Chocoholics Anonymous

June 9, 2017

My mother and father met at a health food store, and after his passing, she kept his commitment to health, meaning no snacks or sweets—except for chocolate. We share a chocolate addiction. At home in New York City, we rarely ate “American” food like burgers—our meals were herb salads, spaghetti squash instead of real spaghetti, and roasted everything, but with Ferrero Rocher for dessert. She’s a fanatic about quality—she reads labels to make sure the chocolate contains real cocoa butter, and consequently I’ve been reading ingredients lists my whole life. If she found a drugstore candy bar in the house, she’d throw it away.

 

Starting at a precocious age eight, I began to get a glimpse of an opportunity: I could be a chocolatier, and I told my mom that I wanted to be Willy Wonka. She could deny my requests for treats but not my dreams, and she allowed me to turn her kitchen into a candy factory. I was only permitted to use the stove if Mom was around—she does construction work and was a first responder at Ground Zero during the national tragedy of 9/11.

 

I took books out of the library about making candy and watched Saturday morning cooking shows (I learned how to temper chocolate from Jacques Torres). My birthday presents were kitchen tools—often pricey, but Mom is a master budgeter and always figured out how to get what I needed. Every year we'd attend an international convention called the Salon du Chocolat and try samples from around the world, experiencing how different cultures influenced the products. I still remember tasting a truffle rolled in green tea powder from a Japanese company—an unusual flavor for my ten-year-old palette, but it opened up vistas of possibilities.

 

When I was in high school, Mom saved enough money to send me on a trip to Paris with my French class. I carried home two chocolate cakes and truffles, which we ate in the car on the way back from the airport. By the time I was in college, I got the audacious idea that I couldn’t find any chocolates equal to what I was creating and decided to start my own company. A fund that had been set up to help families of 9/11 first responders allowed me to buy books about packaging, materials, and supplies, but I quickly ran out of money. I took the failure hard, deciding that I wasn't fit to be a business person, and worked as an aide in an after-school program.

 

Three years ago, now with two children of my own, I found myself sleeping on an air mattress in my mother's living room, battling my landlord about damage to my apartment. Jobless and dejected, I applied for public assistance, miserably filling out the 20-page application, only to be told that I didn't qualify. As any program on “Animal Planet” would confirm, this would be the time when there aren't many options for the mother and her cubs. All resources that they’ve relied on have failed them, and in order to survive, they must adapt. I wanted to ensure that I had a path to financial freedom and that my children would never again face poverty. I formulated a plan to fight my landlord in court and secured a job, but something unfulfilled lingered in me.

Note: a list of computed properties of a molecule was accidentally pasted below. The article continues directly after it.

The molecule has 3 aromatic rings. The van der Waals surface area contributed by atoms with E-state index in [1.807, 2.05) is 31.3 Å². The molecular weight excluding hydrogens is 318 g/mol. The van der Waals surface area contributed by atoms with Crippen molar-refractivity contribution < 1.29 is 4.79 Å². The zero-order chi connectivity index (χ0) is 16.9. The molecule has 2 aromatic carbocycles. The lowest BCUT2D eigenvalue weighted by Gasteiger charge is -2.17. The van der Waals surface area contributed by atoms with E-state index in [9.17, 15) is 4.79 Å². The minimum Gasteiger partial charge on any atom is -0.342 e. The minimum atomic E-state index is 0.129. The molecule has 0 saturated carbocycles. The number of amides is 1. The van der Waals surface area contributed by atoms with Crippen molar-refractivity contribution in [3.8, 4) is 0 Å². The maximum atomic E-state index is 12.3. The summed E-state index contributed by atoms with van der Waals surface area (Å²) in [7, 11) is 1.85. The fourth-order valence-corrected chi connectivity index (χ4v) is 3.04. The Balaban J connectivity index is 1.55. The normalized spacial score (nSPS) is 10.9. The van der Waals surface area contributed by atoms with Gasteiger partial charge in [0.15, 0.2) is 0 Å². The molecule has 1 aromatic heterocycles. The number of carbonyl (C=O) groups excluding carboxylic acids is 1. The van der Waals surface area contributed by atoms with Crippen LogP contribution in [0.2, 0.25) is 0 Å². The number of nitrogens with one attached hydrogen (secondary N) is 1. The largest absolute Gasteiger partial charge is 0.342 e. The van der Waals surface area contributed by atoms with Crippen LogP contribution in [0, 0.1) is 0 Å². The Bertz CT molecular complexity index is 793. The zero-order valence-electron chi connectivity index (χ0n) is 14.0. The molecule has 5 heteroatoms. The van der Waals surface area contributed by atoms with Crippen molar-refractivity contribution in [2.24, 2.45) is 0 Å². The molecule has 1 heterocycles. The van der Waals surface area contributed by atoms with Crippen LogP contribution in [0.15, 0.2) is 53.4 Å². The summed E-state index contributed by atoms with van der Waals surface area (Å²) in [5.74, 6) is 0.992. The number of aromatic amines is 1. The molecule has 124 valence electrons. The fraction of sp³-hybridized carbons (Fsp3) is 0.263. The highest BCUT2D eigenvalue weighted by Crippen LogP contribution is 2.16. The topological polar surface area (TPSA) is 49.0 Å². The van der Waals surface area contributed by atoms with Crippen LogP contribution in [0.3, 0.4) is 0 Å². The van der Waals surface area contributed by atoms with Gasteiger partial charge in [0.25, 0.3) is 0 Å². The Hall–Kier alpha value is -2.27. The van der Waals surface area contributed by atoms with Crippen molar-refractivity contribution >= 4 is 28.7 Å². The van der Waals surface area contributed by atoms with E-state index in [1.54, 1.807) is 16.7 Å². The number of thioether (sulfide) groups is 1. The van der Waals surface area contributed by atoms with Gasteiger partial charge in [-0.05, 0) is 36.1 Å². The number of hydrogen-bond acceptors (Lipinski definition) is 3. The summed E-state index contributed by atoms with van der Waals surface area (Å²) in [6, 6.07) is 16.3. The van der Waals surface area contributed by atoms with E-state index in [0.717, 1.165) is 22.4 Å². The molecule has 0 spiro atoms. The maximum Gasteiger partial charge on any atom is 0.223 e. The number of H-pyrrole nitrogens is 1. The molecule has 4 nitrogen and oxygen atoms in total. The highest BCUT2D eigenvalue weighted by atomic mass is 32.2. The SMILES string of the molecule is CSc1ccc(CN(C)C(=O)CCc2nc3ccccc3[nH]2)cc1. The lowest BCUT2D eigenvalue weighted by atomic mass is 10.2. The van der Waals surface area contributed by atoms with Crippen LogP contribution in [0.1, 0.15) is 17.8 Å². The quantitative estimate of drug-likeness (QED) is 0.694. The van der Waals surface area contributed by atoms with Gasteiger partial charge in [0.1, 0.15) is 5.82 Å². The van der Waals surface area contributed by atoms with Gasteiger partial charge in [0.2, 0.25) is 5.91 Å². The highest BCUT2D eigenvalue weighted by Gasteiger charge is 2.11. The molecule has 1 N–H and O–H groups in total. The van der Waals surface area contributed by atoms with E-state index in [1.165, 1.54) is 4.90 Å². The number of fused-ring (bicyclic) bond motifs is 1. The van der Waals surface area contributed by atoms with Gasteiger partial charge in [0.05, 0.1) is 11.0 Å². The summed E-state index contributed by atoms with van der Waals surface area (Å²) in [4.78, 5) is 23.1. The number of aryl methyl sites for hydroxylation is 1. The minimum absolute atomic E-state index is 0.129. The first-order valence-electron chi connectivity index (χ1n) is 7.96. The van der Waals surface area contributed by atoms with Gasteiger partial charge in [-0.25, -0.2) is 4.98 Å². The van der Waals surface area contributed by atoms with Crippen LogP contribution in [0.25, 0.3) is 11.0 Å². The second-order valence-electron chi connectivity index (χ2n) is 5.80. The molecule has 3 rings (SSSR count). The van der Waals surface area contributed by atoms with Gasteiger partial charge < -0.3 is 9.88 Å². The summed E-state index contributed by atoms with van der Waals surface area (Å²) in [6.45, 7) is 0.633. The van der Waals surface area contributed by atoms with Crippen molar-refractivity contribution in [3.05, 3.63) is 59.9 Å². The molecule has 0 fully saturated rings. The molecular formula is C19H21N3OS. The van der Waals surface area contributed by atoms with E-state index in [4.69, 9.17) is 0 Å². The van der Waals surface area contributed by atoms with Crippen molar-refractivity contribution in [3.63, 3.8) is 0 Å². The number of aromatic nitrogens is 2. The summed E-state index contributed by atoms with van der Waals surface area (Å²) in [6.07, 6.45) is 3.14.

While at the library, I saw a sign for a business plan competition. Business plan? Market research? A way to test an idea before actually starting it? These were new concepts. I had exactly $0 to my name, and would have to work out every kink on paper, as there was no margin of error. I enrolled in business workshops. One of the classes assigned each of us the task of purchasing our domain if we believed in what we were building. I stayed up all night. Within two weeks I received an inquiry from someone wanting to buy gifts for her office, and willing to spend $250. I had no way of filling the order, and I still mourn that $250. But it showed me that people were looking for chocolates in Harlem. 

 

I got a loan from a non-profit group that does micro-financing, used it to make a pitch presentation at a business “incubator,” and won the grand prize from the New York Start-Up Business Plan Competition. On my last birthday, my mom said, “Let’s start your business,” and found the space for my shop. Now I’m a few short months away from sharing my passion with the world—that’s if my chocoholic mom doesn’t eat all the inventory. Of course, I will sell my chocolate ganache—the first thing I ever made for her, and still her favorite. It’s best eaten straight from the jar.

---

Jessica Spaulding is the owner and head chocolatier of the Harlem Chocolate Factory in New York City.

Spiced Chocolate Ganache

 

6 oz. milk chocolate

4 oz. heavy cream

1 T. butter

1/8 t. salt

1/8-1/4 t. cayenne pepper (depending on desired heat)

 

Heat milk chocolate in double boiler until all larger chunks are melted.

(Alternatively, heat in microwave at 30-second intervals, checking and stirring every 15 seconds after the first blast.)

Set aside.

In a heavy-bottomed saucepan over medium-low heat, bring cream and butter to a light simmer. Remove from heat immediately. Do not scald the cream.

Add salt and cayenne pepper to cream and whisk.

Add spiced cream  to melted chocolate in three parts, thoroughly incorporating. Mix until shiny and smooth. 

Allow to cool, and use as a glaze, filling, or spreading.

 

 

 

 

 

 

 

 

 

Please reload